Wednesday, November 16, 2016
Obscurity of the Day: Practical Lessons in Drawing
In 1909, the World Color Printing Sunday comic section seemed to experience the defection of many long-time contributors, leaving the company occasionally scrambling for content. Surely otherwise they would not have accepted a new feature they added to the back page titled Practical Lessons in Drawing. The quarter-page feature was written by an uncredited but certainly self-important author who seemed oblivious that he was writing for a Sunday comics section, rather than a college-level academic drawing course. The result was both dry as dust and close to useless as an introduction to drawing. The author loved to expound on what I'll call the algebraic aspect of drawing -- a deer's head is exactly so many times the length of it's body, and the head is exactly so many eyes high, and the horns on its head are exactly so many times the length of a flea on its back, etc, ad absurdum. It surely made the author feel rather chuffed, but I can't imagine too many kiddies opening the WCP Sunday funnies and getting excited to learn the intricacies of drawing a Hindu Water Carrier (believe it or not, that really was a lesson).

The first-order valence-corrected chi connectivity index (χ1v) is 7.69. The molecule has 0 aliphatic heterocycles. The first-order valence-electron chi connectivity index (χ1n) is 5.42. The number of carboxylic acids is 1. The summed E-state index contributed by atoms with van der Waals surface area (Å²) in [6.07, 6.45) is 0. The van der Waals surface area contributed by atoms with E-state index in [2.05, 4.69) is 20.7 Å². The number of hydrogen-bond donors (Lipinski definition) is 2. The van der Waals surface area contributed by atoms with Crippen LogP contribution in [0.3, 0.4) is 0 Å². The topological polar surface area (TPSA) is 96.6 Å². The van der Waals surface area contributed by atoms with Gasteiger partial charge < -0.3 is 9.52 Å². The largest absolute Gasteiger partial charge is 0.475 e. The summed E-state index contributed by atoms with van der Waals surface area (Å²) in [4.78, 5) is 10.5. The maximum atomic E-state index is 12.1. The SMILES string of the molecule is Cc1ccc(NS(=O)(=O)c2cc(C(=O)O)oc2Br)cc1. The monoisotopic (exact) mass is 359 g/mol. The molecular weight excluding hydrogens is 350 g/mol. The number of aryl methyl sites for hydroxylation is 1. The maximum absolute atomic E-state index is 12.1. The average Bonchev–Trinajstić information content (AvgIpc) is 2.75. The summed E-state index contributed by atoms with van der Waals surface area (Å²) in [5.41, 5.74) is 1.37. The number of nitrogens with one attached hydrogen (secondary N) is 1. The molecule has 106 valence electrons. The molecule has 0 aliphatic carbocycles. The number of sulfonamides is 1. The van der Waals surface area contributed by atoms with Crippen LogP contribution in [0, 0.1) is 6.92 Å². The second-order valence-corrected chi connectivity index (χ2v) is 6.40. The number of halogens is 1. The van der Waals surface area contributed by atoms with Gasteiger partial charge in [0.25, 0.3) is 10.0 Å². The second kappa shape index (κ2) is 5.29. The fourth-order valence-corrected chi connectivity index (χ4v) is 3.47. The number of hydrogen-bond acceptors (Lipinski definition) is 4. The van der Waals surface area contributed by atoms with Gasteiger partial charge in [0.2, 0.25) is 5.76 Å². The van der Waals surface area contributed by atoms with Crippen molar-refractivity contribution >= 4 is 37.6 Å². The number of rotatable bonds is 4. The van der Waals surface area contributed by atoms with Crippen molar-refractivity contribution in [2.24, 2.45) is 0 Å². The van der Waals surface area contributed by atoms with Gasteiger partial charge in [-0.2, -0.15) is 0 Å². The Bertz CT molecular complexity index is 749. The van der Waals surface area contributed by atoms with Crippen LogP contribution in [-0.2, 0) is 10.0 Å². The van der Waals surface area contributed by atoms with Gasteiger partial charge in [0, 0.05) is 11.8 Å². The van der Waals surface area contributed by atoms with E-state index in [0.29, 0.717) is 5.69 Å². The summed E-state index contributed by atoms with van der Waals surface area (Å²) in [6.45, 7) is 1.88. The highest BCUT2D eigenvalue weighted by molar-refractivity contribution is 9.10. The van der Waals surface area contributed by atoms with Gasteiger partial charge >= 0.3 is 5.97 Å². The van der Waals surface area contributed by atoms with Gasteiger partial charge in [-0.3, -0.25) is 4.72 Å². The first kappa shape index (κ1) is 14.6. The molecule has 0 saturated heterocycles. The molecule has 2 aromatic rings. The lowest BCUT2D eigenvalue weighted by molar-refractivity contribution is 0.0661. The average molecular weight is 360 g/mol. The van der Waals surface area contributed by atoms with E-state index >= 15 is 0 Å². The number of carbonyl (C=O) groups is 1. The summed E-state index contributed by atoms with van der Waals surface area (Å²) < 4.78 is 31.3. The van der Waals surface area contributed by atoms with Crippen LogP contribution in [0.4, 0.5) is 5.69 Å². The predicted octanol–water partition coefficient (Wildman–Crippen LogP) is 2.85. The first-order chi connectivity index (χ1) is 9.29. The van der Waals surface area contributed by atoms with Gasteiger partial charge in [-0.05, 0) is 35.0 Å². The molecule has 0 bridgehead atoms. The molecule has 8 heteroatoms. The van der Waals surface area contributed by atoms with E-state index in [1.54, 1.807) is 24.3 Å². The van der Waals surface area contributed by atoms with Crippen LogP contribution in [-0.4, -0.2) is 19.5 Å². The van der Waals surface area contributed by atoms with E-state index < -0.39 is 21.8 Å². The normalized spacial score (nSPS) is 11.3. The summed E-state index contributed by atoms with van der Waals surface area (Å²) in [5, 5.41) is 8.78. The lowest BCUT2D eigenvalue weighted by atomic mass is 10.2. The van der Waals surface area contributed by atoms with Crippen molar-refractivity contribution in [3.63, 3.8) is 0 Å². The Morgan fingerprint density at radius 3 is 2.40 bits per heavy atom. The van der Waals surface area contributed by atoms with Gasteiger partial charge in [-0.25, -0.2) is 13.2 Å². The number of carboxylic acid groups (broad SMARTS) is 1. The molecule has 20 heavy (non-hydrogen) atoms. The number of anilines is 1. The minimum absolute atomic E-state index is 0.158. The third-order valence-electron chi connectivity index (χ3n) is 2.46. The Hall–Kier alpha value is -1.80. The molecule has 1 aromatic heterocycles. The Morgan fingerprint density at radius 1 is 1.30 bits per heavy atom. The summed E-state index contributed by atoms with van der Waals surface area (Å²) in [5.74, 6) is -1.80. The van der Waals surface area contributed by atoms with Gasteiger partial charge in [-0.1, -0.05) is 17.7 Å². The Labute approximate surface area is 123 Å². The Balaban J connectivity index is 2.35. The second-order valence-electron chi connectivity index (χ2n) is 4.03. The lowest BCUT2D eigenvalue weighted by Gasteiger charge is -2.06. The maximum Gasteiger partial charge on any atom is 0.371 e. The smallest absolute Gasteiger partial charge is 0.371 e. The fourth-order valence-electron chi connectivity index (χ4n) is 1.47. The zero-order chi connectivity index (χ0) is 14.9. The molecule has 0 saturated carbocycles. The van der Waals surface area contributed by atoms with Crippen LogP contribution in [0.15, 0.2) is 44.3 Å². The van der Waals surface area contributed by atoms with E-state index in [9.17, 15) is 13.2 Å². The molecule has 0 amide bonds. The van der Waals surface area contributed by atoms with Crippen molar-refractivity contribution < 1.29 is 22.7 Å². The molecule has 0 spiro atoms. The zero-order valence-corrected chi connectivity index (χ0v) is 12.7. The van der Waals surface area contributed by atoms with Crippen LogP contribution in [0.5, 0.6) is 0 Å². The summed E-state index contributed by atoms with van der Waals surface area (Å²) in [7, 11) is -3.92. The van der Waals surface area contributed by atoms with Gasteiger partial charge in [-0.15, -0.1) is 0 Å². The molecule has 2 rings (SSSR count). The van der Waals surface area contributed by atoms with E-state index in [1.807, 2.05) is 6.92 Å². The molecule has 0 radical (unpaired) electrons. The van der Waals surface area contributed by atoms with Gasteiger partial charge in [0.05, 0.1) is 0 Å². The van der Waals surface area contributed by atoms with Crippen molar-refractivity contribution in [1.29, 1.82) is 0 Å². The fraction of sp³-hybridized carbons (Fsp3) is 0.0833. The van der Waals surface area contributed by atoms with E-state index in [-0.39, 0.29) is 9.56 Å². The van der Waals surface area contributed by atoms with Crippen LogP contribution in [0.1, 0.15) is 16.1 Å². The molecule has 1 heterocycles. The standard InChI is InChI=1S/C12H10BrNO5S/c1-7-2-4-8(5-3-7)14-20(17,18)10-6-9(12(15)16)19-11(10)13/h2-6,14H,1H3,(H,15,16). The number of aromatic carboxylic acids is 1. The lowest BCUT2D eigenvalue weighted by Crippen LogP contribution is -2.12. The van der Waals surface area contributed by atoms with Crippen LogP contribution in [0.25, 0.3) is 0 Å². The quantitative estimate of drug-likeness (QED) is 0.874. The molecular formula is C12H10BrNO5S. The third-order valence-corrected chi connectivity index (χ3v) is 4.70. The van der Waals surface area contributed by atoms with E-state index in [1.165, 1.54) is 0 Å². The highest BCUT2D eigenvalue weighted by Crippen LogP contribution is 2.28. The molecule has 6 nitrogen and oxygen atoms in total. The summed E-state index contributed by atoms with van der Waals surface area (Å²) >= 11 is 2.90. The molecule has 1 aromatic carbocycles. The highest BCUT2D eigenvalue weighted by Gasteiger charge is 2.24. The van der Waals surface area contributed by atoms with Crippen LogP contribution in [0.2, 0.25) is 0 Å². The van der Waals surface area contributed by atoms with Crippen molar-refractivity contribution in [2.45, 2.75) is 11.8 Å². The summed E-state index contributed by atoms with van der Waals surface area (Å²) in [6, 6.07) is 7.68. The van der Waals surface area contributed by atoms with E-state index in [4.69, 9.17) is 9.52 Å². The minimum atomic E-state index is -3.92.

Most lessons ended by admonishing the kiddies in no uncertain terms to learn the lessons in order or be left with a woefully bad education. Apparently it is very important, I gather, to become expert in drawing, say, a brown bear before one tries to draw a dog. We may shudder to think of the consequences if the kids did not follow this important rule. The author helpfully told his class that if they had missed a lesson that they should run down to their local newspaper's office, where the editor would be delighted to hand out missing drawing lessons from old editions of the paper.
The feature began on October 3 1909 and ended, after missing a couple weeks near the end, on March 13 1910. Apparently the author didn't realize his course was coming to its end, because the final installment tells students to look for another installment next week. WCP had other ideas, though, and dropped the feature in favor of a quarter page of puzzles and games.
Art for the feature was mostly supplied by D.C. Bartholomew, who exhibited an unexpectedly fine ability to do straight illustration. He was spelled a few times by others, on November 14 1908 by T. Benjamin Faucett, and on November 7 and 21 by someone who signed themselves only "W".